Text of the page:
Last year, the director of the US Centers for Disease Control and Prevention presented research demonstrating that “youth living in inner cities show a higher prevalence of post-traumatic stress disorder than soldiers”. The report estimates that 30% of young people in urban “combat zones” suffer from some form of PTSD.
When a reporter mentioned this to Kendrick Lamar, he nodded and said: “That’s real.” Recently, he was making the video for his new single, Alright, when he was startled by a loud bang. In a split second the successful 28-year-old rapper disappeared and the wary teenager from the streets of Compton, California resurfaced.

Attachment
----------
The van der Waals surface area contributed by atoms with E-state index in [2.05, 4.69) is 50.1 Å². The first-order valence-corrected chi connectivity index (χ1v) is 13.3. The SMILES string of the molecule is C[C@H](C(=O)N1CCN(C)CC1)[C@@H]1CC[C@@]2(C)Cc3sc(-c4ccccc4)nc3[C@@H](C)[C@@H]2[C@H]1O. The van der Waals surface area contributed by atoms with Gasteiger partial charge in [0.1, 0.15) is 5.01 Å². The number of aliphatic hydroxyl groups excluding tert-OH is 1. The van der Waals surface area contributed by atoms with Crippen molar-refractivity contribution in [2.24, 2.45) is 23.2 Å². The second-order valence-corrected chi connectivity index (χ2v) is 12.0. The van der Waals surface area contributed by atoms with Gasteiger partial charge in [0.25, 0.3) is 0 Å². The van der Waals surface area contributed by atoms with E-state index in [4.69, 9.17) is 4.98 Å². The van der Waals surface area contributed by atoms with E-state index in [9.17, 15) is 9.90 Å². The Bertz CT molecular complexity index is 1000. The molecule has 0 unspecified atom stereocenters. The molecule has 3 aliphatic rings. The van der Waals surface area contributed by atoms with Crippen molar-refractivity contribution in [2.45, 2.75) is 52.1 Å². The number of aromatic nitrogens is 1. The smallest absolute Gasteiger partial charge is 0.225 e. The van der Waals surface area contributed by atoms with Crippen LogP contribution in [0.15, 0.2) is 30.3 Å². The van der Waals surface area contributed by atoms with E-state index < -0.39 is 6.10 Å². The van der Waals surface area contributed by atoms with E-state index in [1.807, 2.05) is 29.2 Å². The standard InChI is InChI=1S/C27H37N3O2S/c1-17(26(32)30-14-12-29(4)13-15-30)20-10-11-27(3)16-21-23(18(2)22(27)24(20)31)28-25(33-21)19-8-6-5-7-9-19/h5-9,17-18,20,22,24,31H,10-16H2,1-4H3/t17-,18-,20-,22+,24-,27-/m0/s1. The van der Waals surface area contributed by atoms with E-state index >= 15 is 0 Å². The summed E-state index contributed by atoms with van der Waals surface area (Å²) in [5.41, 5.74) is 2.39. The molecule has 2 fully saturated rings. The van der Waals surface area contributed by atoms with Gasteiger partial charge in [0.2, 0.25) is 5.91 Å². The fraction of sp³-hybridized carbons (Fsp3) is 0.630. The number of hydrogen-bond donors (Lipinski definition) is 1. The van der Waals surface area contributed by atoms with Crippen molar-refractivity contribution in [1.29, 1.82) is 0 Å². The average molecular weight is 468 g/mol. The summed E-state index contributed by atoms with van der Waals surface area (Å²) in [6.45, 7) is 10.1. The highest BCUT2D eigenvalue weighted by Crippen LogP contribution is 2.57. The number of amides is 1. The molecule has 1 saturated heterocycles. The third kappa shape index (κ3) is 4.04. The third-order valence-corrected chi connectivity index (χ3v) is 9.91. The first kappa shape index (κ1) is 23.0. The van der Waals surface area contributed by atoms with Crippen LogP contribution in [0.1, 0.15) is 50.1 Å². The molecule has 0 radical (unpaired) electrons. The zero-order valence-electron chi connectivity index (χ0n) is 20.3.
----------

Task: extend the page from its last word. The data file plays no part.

“I don’t know if somebody threw a rocket at a trash can or what, but it made a loud-ass popping sound and everybody who was in the car with me ducked,” he remembers. “The instinct to get out the way when you hear a popping sound, that’s real for me. I’m sure it’s real for a lot of artists who grew up in neighbourhoods like that.”
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